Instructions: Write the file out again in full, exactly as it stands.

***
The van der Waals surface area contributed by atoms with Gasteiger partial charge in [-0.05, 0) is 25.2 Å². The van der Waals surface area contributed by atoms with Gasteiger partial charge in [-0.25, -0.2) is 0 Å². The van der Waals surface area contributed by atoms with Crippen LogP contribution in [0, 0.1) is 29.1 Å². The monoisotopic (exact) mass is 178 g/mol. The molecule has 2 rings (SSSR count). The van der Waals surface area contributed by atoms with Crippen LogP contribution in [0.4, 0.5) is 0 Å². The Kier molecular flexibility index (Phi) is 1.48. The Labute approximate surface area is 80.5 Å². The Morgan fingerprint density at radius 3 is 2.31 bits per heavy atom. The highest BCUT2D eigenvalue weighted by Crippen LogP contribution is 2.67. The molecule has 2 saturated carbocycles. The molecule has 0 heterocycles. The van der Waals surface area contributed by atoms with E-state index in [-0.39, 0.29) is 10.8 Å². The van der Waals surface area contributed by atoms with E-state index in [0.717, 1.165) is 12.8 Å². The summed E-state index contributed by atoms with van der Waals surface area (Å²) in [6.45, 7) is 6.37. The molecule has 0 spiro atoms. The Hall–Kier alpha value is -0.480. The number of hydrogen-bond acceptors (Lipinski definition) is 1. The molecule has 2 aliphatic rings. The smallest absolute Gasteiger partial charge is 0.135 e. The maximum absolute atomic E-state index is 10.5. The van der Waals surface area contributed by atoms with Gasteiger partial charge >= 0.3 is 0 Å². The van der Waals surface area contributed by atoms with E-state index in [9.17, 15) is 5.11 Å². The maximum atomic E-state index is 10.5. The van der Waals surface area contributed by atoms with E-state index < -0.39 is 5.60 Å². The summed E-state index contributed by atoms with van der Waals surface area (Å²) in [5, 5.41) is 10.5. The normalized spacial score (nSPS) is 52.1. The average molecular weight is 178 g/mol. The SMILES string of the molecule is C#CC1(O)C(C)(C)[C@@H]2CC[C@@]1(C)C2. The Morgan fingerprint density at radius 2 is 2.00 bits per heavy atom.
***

The van der Waals surface area contributed by atoms with Gasteiger partial charge in [-0.05, 0) is 25.2 Å². The van der Waals surface area contributed by atoms with Gasteiger partial charge in [-0.25, -0.2) is 0 Å². The van der Waals surface area contributed by atoms with Crippen LogP contribution in [0, 0.1) is 29.1 Å². The monoisotopic (exact) mass is 178 g/mol. The molecule has 2 rings (SSSR count). The van der Waals surface area contributed by atoms with Crippen LogP contribution in [0.4, 0.5) is 0 Å². The Kier molecular flexibility index (Phi) is 1.48. The Labute approximate surface area is 80.5 Å². The Morgan fingerprint density at radius 3 is 2.31 bits per heavy atom. The highest BCUT2D eigenvalue weighted by Crippen LogP contribution is 2.67. The molecule has 2 saturated carbocycles. The molecule has 0 heterocycles. The van der Waals surface area contributed by atoms with E-state index in [-0.39, 0.29) is 10.8 Å². The van der Waals surface area contributed by atoms with E-state index in [0.717, 1.165) is 12.8 Å². The summed E-state index contributed by atoms with van der Waals surface area (Å²) in [6.45, 7) is 6.37. The molecule has 0 spiro atoms. The Hall–Kier alpha value is -0.480. The number of hydrogen-bond acceptors (Lipinski definition) is 1. The molecule has 2 aliphatic rings. The smallest absolute Gasteiger partial charge is 0.135 e. The maximum absolute atomic E-state index is 10.5. The van der Waals surface area contributed by atoms with Gasteiger partial charge >= 0.3 is 0 Å². The van der Waals surface area contributed by atoms with E-state index in [9.17, 15) is 5.11 Å². The maximum atomic E-state index is 10.5. The van der Waals surface area contributed by atoms with E-state index < -0.39 is 5.60 Å². The summed E-state index contributed by atoms with van der Waals surface area (Å²) in [5, 5.41) is 10.5. The normalized spacial score (nSPS) is 52.1. The average molecular weight is 178 g/mol. The SMILES string of the molecule is C#CC1(O)C(C)(C)[C@@H]2CC[C@@]1(C)C2. The Morgan fingerprint density at radius 2 is 2.00 bits per heavy atom.